Each solar panel, from the industrial-sized units used in power plants to the ones that fit in your pocket, has a wattage associated with it. The wattage indicates the amount of power it can generate. Likewise, each appliance has a particular wattage, or amount of power it needs to work. Using these figures, and accounting for factors like intermittent sun cover and inefficiency, you can calculate what size solar panel you'll need to run a given appliance.
A watt is a unit of electrical power use, equal to one joule per second. Appliances vary greatly in the wattage they need. A small LED lamp might need only 7 watts, while a larger one might need 60 watts. A small hand-held blender needs around 200 watts, but a larger food processor might need around 450 watts. On the higher end of the scale, even single-burner hotplates can use 1200 or more watts. Check the documentation on your appliance to see how many watts it needs to run.
Solar panels put out power in direct current (DC). To power an alternating current (AC) appliance, you need to use a device called an inverter. Unfortunately, inverters are never 100 percent efficient as some energy is lost in the conversion from DC to AC. Modern inverters have efficiencies of around 85 percent to 95 percent, so you should choose a panel with a wattage at least 15 percent higher than your appliance needs to cover this loss.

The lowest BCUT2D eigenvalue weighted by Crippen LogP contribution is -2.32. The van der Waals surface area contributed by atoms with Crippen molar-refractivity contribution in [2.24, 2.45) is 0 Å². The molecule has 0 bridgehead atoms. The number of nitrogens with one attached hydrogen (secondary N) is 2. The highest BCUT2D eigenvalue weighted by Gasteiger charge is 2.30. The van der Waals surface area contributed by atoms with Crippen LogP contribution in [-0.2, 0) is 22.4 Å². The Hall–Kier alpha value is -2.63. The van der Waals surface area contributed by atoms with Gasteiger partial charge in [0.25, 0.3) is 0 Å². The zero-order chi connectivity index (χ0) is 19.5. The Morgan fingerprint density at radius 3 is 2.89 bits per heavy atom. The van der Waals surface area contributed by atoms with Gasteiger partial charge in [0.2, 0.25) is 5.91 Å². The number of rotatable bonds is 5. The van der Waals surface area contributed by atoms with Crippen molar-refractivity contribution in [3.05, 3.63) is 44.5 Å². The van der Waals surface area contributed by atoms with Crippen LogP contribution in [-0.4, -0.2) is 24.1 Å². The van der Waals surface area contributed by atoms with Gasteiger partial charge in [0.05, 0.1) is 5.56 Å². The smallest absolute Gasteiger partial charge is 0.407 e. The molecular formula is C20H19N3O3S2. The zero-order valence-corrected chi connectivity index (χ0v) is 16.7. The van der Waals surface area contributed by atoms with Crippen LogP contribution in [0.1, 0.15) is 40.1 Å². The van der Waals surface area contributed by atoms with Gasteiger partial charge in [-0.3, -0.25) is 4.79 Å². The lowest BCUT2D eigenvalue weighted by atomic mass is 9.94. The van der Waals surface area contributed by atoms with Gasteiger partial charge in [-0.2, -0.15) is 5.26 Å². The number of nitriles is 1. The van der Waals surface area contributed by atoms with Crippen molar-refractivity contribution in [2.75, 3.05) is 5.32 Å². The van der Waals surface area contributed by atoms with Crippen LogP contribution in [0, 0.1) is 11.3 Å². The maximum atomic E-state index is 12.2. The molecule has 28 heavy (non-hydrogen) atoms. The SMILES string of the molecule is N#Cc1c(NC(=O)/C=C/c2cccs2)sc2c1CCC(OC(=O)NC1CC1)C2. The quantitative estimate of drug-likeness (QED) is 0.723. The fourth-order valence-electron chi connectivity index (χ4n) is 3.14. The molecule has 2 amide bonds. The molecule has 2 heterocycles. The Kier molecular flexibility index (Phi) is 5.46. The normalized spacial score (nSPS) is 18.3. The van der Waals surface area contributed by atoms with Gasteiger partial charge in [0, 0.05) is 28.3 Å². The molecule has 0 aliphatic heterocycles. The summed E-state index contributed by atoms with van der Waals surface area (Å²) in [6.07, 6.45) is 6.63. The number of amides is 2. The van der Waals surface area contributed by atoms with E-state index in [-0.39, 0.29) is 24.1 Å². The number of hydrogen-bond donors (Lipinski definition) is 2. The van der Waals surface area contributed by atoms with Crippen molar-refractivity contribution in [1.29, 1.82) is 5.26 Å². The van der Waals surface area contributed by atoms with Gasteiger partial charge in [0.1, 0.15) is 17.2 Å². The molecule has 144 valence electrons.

Panel Size and Power Storage
If an appliance does not need to be running at all times, you don't necessarily need to match the panel's output to the appliance's requirements. Instead, you can set up your solar panel to charge a battery. For example, imagine your solar set-up generates 30 watts after accounting for inverter efficiency. If you leave it charging a battery for two hours, you could run a 60-watt appliance for one hour. Likewise, if your solar panels puts out 240 watts, that one-hour charging time would run a 60-watt appliance for four hours; 15 minutes of charging would run it for an hour.
Sub-Optimal Power Output
Wattages listed on solar panels assume optimal conditions, but the sun doesn't shine at all times. Cloud cover, time of day and the angle of the sun's rays in relation to the panel all affect output. These factors are hard to quantify because they vary by location, but unless you live in a desert, you'll probably have to increase either the wattage of the panels or the amount of time you leave your battery charging to run your appliance. This is especially relevant if the panel will power an appliance that must run continuously, like a small refrigerator.
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